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After Trump's Family Separation Plan, One mother’s Hellish Journey to Find Her 8-Year-Old Son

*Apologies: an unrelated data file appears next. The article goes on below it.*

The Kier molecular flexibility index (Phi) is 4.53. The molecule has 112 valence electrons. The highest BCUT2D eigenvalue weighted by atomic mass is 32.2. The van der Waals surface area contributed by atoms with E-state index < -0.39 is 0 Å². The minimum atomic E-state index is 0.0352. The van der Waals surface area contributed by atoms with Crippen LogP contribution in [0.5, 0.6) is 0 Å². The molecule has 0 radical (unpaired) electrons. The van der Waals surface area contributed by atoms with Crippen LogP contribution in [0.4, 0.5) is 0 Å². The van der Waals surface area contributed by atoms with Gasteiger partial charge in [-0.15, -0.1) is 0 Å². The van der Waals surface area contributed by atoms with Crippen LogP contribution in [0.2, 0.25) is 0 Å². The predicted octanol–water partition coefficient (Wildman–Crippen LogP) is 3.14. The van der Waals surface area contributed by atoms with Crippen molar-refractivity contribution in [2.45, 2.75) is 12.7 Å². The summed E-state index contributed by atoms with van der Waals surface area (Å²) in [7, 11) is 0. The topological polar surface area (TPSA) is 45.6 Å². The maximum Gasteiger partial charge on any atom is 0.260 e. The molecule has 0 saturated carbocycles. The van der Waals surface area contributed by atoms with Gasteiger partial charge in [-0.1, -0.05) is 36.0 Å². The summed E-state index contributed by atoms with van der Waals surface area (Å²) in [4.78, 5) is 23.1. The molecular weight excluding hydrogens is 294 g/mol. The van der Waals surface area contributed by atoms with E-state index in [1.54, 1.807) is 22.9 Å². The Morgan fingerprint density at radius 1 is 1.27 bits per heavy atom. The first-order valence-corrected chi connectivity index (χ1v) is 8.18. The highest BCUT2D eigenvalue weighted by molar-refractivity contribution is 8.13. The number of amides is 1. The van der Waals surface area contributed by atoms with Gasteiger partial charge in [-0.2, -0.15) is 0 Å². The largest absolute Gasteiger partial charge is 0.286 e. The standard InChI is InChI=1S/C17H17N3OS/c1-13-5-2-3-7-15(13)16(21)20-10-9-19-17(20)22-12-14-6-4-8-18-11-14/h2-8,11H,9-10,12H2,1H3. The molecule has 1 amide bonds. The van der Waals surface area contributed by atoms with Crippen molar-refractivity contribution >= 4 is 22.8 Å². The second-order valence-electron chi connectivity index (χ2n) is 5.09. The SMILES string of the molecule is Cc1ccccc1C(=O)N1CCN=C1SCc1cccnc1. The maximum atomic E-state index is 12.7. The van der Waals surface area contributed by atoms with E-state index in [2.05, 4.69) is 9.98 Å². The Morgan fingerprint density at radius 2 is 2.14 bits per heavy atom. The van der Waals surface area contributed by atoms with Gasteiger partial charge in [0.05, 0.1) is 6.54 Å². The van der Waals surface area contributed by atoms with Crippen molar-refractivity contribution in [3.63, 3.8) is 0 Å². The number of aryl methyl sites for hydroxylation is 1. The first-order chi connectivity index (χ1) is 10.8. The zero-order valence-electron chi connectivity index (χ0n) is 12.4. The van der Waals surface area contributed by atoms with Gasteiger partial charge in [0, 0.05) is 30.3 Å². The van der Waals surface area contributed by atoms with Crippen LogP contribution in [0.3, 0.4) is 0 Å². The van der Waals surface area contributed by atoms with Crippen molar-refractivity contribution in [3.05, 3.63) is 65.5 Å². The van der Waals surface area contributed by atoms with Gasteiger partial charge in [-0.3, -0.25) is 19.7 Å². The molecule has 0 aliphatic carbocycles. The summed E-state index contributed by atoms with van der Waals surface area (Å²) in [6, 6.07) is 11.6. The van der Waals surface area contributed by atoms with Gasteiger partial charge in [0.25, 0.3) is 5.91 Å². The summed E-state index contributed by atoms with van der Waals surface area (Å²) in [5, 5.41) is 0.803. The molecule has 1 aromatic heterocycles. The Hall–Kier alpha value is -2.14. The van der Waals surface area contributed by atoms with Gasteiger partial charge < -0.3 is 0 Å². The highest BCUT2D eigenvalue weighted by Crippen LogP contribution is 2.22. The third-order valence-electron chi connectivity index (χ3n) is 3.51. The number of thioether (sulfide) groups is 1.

According to a government source familiar with the crisis, no protocols were put in place for the Department of Justice, Homeland Security, and Health and Human Services to track families who were broken apart, “leaving behind paper files, incomplete lists of names and a black hole.” There are no records of many deported parents’ locations, especially if they were fleeing violence in their home countries, says Michelle Brané, director of the migrant rights and justice program at the Women’s Refugee Commission. “Let’s not forget,” she tells me, “the government separated these families with really no plan for ­reunifying them.” (The administration is still seeking to harden immigration policy. In September, it moved to sidestep time limits on child detention. If approved, a new regulation would allow authorities to hold kids with their parents indefinitely until cases are resolved in immigration court.)